Magnificent Seven: The 10 Greatest Seven-String Guitar Songs of All Time
05. Joe Satriani — "Seven String" (Strange Beautiful Music, 2002)
An innovative force like few other guitarists have been, Joe Satriani has unsurprisingly turned to the seven-string guitar more than once in his career to extend the range of his alien guitar acrobatics. "A song like 'Seven String' represents the brute-force side of playing," said Satriani in a 2002 Guitar World interview, echoing just why we can't enough of this track from Strange Beautiful Music.
04. Dream Theater — "The Dark Eternal Night" (Systematic Chaos, 2007)
Dream Theater guitarist John Petrucci has made on-and-off use of the seven-string since 1994's Awake, using it to lend unique chord voicings and extended arpeggiated sequences to the band's frantic brand of prog-metal (perhaps most notably on 2002's "The Glass Prison"). But it was on the band's 2007 effort, Systematic Chaos, that Petrucci revved things up another notch entirely with the pummeling, nine-minute opus, "The Dark Eternal Night."
03. Meshuggah — "Future Breed Machine" (Destroy Erase Improve, 1995)
While you won't find any extra strings on Meshuggah's 1991 debut, Contradictions Collapse, guitarist Fredrik Thordendal knew from the very beginning that six strings just wouldn't suffice to contain the breadth of his band's music. "For as long as I can remember I’ve wanted to have a seven-string guitar so that I’d be able to play those really low notes," Thordendal told Guitar World, "and then Ibanez finally came out with one." By the time of the band's follow-up effort, the aptly named Destroy Erase Improve, the band had added an additional guitarist in Marten Hagstrom, and upped the ante with a retooled brand of progressive metal that has proven immensely influential to the new breed of metal musicians.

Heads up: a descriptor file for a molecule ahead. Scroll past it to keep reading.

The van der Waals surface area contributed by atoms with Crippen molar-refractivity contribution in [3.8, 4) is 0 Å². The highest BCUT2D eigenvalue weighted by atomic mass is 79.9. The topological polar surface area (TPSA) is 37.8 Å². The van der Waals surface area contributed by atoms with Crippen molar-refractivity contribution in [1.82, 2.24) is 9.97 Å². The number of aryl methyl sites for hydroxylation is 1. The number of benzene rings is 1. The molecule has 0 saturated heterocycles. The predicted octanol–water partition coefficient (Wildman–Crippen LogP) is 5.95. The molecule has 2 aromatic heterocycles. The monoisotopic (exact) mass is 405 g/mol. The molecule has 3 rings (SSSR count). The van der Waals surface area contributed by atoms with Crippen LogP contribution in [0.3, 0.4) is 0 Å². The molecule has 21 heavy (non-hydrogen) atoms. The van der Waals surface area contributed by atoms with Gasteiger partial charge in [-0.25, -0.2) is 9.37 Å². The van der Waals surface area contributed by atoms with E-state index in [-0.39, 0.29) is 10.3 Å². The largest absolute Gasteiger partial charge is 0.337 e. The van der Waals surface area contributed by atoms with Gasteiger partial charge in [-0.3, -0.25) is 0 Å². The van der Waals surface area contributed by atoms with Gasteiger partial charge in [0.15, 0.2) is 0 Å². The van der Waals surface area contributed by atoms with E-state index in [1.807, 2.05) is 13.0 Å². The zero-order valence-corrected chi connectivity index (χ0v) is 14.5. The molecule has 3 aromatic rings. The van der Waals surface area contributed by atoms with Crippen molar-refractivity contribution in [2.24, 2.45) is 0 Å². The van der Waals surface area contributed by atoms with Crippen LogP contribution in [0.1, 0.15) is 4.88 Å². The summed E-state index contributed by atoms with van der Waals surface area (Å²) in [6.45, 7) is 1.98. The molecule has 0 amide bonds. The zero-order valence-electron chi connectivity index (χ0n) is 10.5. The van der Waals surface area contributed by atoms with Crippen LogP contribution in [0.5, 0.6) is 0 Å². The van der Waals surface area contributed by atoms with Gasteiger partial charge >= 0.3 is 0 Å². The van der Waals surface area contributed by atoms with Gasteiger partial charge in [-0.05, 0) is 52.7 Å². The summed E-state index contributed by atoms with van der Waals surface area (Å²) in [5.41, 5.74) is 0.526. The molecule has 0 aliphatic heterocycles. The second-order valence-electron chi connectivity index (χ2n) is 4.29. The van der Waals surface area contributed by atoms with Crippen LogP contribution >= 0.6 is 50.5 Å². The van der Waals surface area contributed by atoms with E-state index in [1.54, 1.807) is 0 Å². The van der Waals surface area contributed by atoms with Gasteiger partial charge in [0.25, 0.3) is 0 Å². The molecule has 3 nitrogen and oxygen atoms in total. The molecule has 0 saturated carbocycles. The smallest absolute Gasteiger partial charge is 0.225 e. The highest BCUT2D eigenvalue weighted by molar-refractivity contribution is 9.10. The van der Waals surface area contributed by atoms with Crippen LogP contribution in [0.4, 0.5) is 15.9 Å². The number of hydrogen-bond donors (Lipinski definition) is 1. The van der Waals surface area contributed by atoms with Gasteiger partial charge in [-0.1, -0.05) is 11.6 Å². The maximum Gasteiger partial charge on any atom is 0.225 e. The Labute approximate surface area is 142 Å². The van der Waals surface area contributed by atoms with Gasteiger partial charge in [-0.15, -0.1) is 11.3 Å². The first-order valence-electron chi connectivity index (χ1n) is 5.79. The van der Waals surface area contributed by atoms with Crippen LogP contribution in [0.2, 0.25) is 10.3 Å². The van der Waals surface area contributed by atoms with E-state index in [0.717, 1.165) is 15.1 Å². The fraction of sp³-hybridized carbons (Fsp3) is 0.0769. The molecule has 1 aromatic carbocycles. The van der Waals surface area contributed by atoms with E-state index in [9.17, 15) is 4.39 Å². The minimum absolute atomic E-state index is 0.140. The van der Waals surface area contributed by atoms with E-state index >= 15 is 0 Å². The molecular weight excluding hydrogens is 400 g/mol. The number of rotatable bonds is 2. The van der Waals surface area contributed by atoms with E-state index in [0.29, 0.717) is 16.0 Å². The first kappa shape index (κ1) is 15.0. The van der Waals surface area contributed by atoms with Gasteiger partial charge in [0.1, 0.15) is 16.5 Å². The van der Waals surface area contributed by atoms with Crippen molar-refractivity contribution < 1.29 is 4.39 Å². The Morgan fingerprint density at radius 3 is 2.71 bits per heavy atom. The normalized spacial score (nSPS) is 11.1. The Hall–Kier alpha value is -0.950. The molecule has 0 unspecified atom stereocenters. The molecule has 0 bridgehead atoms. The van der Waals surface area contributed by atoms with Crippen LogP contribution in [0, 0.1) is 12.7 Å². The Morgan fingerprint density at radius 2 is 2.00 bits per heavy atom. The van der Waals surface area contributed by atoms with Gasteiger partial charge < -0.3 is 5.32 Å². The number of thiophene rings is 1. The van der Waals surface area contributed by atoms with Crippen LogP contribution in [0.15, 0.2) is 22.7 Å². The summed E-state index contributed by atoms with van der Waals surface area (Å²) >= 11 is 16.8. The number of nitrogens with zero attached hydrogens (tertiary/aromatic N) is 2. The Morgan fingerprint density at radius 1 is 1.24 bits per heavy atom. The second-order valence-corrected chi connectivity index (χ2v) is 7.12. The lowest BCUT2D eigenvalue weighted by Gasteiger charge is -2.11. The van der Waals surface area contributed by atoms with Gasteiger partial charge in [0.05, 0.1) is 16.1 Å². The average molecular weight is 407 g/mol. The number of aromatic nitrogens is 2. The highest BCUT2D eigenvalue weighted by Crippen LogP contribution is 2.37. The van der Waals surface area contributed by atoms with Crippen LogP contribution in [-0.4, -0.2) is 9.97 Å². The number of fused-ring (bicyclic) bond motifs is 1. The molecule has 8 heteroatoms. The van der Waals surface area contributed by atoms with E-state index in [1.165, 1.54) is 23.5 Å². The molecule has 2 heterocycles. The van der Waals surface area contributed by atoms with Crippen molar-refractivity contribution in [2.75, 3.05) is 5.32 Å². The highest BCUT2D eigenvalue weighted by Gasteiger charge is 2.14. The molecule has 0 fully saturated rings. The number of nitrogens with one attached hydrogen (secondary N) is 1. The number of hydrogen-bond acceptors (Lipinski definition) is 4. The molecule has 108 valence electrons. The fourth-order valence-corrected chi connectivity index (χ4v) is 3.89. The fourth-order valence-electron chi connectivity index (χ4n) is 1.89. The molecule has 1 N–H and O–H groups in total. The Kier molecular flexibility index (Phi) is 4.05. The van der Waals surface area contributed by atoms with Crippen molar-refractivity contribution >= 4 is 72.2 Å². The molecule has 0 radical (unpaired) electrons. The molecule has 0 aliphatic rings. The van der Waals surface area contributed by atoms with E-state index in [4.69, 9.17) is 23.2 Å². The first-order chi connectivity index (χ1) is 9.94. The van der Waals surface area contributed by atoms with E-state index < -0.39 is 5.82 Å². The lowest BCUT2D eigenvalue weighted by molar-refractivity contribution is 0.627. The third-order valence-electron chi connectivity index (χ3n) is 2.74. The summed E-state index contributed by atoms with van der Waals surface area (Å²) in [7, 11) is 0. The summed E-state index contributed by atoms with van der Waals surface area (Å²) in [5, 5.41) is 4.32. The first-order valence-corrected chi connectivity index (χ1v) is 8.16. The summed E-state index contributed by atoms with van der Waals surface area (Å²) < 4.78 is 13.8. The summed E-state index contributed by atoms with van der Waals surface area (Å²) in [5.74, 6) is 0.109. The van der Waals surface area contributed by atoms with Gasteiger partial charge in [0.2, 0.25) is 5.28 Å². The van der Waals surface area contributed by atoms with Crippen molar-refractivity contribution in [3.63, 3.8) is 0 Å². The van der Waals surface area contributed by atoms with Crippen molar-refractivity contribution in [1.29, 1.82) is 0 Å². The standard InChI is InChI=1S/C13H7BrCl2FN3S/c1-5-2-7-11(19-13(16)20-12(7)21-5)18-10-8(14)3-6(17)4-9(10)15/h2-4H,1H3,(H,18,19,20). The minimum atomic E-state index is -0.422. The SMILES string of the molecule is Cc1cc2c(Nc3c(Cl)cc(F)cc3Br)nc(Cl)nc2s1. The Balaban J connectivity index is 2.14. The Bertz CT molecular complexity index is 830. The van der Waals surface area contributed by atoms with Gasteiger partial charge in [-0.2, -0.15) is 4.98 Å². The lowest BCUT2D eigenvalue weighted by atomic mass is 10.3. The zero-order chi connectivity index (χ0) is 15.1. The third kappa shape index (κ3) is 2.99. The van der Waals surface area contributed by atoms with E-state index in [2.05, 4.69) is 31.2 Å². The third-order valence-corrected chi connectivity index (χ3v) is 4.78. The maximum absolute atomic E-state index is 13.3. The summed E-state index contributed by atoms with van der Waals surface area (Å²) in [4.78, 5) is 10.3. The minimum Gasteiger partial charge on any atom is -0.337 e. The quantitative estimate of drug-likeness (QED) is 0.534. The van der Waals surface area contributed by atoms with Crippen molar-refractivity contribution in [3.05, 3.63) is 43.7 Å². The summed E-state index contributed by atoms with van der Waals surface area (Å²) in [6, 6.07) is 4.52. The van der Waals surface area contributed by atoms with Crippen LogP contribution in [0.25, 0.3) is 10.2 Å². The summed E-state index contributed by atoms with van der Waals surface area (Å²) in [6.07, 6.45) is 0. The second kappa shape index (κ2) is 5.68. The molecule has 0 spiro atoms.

02. Steve Vai — "The Riddle" (Passion and Warfare, 1990)
Around the time of Whitesnake's 1989 album, Slip of the Tongue, Steve Vai was in search of some way to take the guitar into another dimension. "I was just looking for something different, looking to expand the instrument and get a different sound," said Vai in a recent interview of his part in creating the seven-string. "It wasn't a great revelation. It wasn't like the skies opened up and this instrument fell down. It was just a JEM guitar with an extra string. We tried to put a high string on it, but they kept breaking so we added a low string instead." And with that, and the release of 1990's Passion and Warfare, Vai would make his new guitar the envy of shredders worldwide.
01. Korn — "Blind" (Korn, 1994)
When grunge had the shred movement on the ropes, Korn helped to bring the seven-string back from the brink of extinction, giving rise to the nu metal movement in the process. While 1998's Follow the Leader was largely responsible for making them the unabashed leaders of the mainstream metal world with hits like "Freak on a Leash" and "Got the Life," it was the lead track off their self-titled 1994 debut that first turned heads. "I was stunned," said Steve Vai of first hearing Korn. "It sounded like a herd of buffalo wearing iron shoes and blowing fire out of their nostrils."
But the strength of Korn's sound was far from just a lumbering, low-end rumble. The guitar interplay of Munky and Head was something imitators never quite nailed down. "We feed off of each other rhythmically a lot," said Munky in a 1998 GW interview. "We play a lot of parts in unison, or I'll play a steady riff while Head plays counterpoint fills, like we do in the beginning of 'Blind.'"